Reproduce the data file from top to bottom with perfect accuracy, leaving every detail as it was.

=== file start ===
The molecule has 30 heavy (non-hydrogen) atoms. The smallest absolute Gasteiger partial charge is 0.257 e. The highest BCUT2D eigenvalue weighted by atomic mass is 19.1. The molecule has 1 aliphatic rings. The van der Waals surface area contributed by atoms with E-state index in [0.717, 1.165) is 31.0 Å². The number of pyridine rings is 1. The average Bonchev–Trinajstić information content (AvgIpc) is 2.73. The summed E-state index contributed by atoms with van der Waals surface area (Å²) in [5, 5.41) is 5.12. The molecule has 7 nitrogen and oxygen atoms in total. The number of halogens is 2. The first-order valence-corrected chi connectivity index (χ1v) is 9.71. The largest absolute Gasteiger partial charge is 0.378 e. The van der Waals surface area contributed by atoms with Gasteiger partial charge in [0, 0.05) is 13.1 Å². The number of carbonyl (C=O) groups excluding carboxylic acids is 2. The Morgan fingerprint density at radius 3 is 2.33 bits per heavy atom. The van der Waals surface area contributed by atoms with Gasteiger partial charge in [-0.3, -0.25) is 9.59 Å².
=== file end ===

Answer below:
The molecule has 30 heavy (non-hydrogen) atoms. The smallest absolute Gasteiger partial charge is 0.257 e. The highest BCUT2D eigenvalue weighted by atomic mass is 19.1. The molecule has 1 aliphatic rings. The van der Waals surface area contributed by atoms with E-state index in [0.717, 1.165) is 31.0 Å². The number of pyridine rings is 1. The average Bonchev–Trinajstić information content (AvgIpc) is 2.73. The summed E-state index contributed by atoms with van der Waals surface area (Å²) in [5, 5.41) is 5.12. The molecule has 7 nitrogen and oxygen atoms in total. The number of halogens is 2. The first-order valence-corrected chi connectivity index (χ1v) is 9.71. The largest absolute Gasteiger partial charge is 0.378 e. The van der Waals surface area contributed by atoms with Gasteiger partial charge in [0, 0.05) is 13.1 Å². The number of carbonyl (C=O) groups excluding carboxylic acids is 2. The Morgan fingerprint density at radius 3 is 2.33 bits per heavy atom. The van der Waals surface area contributed by atoms with Gasteiger partial charge in [-0.3, -0.25) is 9.59 Å².